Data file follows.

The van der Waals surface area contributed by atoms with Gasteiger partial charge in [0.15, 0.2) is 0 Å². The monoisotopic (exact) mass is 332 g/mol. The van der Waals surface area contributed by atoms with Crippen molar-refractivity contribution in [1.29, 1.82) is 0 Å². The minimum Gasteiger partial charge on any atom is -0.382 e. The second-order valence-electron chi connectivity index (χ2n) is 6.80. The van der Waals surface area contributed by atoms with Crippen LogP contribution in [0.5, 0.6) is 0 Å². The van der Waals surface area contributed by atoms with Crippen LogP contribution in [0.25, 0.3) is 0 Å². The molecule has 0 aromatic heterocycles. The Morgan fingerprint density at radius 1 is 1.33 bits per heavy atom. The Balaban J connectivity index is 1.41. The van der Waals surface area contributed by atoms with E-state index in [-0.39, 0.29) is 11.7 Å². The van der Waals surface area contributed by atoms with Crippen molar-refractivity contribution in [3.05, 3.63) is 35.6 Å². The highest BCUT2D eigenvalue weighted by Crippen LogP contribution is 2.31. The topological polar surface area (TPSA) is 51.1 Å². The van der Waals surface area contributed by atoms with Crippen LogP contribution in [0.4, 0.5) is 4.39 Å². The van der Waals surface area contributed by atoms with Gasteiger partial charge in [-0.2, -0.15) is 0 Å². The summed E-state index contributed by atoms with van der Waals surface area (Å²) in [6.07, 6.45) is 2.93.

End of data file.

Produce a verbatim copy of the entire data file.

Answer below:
The van der Waals surface area contributed by atoms with Gasteiger partial charge in [0.15, 0.2) is 0 Å². The monoisotopic (exact) mass is 332 g/mol. The van der Waals surface area contributed by atoms with Crippen molar-refractivity contribution in [1.29, 1.82) is 0 Å². The minimum Gasteiger partial charge on any atom is -0.382 e. The second-order valence-electron chi connectivity index (χ2n) is 6.80. The van der Waals surface area contributed by atoms with Crippen LogP contribution in [0.5, 0.6) is 0 Å². The van der Waals surface area contributed by atoms with Crippen LogP contribution in [0.25, 0.3) is 0 Å². The molecule has 0 aromatic heterocycles. The Morgan fingerprint density at radius 1 is 1.33 bits per heavy atom. The Balaban J connectivity index is 1.41. The van der Waals surface area contributed by atoms with E-state index in [-0.39, 0.29) is 11.7 Å². The van der Waals surface area contributed by atoms with Crippen molar-refractivity contribution in [3.05, 3.63) is 35.6 Å². The highest BCUT2D eigenvalue weighted by Crippen LogP contribution is 2.31. The topological polar surface area (TPSA) is 51.1 Å². The van der Waals surface area contributed by atoms with Crippen LogP contribution in [0.4, 0.5) is 4.39 Å². The van der Waals surface area contributed by atoms with Gasteiger partial charge in [-0.2, -0.15) is 0 Å². The summed E-state index contributed by atoms with van der Waals surface area (Å²) in [6.07, 6.45) is 2.93.